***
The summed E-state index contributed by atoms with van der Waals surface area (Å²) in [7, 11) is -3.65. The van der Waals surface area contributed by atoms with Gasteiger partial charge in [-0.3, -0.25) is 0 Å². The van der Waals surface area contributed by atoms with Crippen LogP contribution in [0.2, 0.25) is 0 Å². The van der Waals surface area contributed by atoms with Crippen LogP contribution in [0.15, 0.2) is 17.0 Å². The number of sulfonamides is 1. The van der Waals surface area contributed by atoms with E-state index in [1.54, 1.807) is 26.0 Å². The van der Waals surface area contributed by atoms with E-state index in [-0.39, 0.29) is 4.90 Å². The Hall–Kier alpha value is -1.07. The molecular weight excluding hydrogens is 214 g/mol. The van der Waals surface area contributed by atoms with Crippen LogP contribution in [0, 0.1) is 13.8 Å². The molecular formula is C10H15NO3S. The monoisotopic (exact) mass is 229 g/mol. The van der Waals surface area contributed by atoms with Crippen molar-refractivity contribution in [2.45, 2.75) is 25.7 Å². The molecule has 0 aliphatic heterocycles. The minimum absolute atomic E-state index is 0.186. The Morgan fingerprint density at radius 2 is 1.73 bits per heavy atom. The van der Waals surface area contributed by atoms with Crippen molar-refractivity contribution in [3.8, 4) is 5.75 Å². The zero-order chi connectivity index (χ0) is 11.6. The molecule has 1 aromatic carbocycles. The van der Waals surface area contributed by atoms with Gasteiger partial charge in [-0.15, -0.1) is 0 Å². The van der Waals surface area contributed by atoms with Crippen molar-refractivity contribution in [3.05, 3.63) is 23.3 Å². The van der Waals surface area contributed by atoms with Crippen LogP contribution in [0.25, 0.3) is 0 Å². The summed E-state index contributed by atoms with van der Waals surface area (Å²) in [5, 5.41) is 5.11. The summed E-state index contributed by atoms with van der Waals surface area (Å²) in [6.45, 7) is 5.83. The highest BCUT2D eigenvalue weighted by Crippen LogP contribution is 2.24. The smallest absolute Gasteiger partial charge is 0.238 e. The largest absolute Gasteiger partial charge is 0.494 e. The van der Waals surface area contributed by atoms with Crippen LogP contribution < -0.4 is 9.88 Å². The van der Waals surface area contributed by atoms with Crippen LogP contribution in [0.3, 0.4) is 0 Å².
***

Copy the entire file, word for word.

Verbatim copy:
The summed E-state index contributed by atoms with van der Waals surface area (Å²) in [7, 11) is -3.65. The van der Waals surface area contributed by atoms with Gasteiger partial charge in [-0.3, -0.25) is 0 Å². The van der Waals surface area contributed by atoms with Crippen LogP contribution in [0.2, 0.25) is 0 Å². The van der Waals surface area contributed by atoms with Crippen LogP contribution in [0.15, 0.2) is 17.0 Å². The number of sulfonamides is 1. The van der Waals surface area contributed by atoms with E-state index in [1.54, 1.807) is 26.0 Å². The van der Waals surface area contributed by atoms with E-state index in [-0.39, 0.29) is 4.90 Å². The Hall–Kier alpha value is -1.07. The molecular weight excluding hydrogens is 214 g/mol. The van der Waals surface area contributed by atoms with Crippen LogP contribution in [0, 0.1) is 13.8 Å². The molecular formula is C10H15NO3S. The monoisotopic (exact) mass is 229 g/mol. The van der Waals surface area contributed by atoms with Crippen molar-refractivity contribution in [2.45, 2.75) is 25.7 Å². The molecule has 0 aliphatic heterocycles. The minimum absolute atomic E-state index is 0.186. The Morgan fingerprint density at radius 2 is 1.73 bits per heavy atom. The van der Waals surface area contributed by atoms with Crippen molar-refractivity contribution in [3.8, 4) is 5.75 Å². The zero-order chi connectivity index (χ0) is 11.6. The molecule has 1 aromatic carbocycles. The van der Waals surface area contributed by atoms with Gasteiger partial charge in [-0.15, -0.1) is 0 Å². The van der Waals surface area contributed by atoms with Crippen molar-refractivity contribution in [3.05, 3.63) is 23.3 Å². The van der Waals surface area contributed by atoms with Crippen LogP contribution in [0.25, 0.3) is 0 Å². The summed E-state index contributed by atoms with van der Waals surface area (Å²) in [5, 5.41) is 5.11. The summed E-state index contributed by atoms with van der Waals surface area (Å²) in [6.45, 7) is 5.83. The highest BCUT2D eigenvalue weighted by Crippen LogP contribution is 2.24. The smallest absolute Gasteiger partial charge is 0.238 e. The largest absolute Gasteiger partial charge is 0.494 e. The van der Waals surface area contributed by atoms with Crippen LogP contribution < -0.4 is 9.88 Å². The van der Waals surface area contributed by atoms with Crippen LogP contribution in [0.3, 0.4) is 0 Å².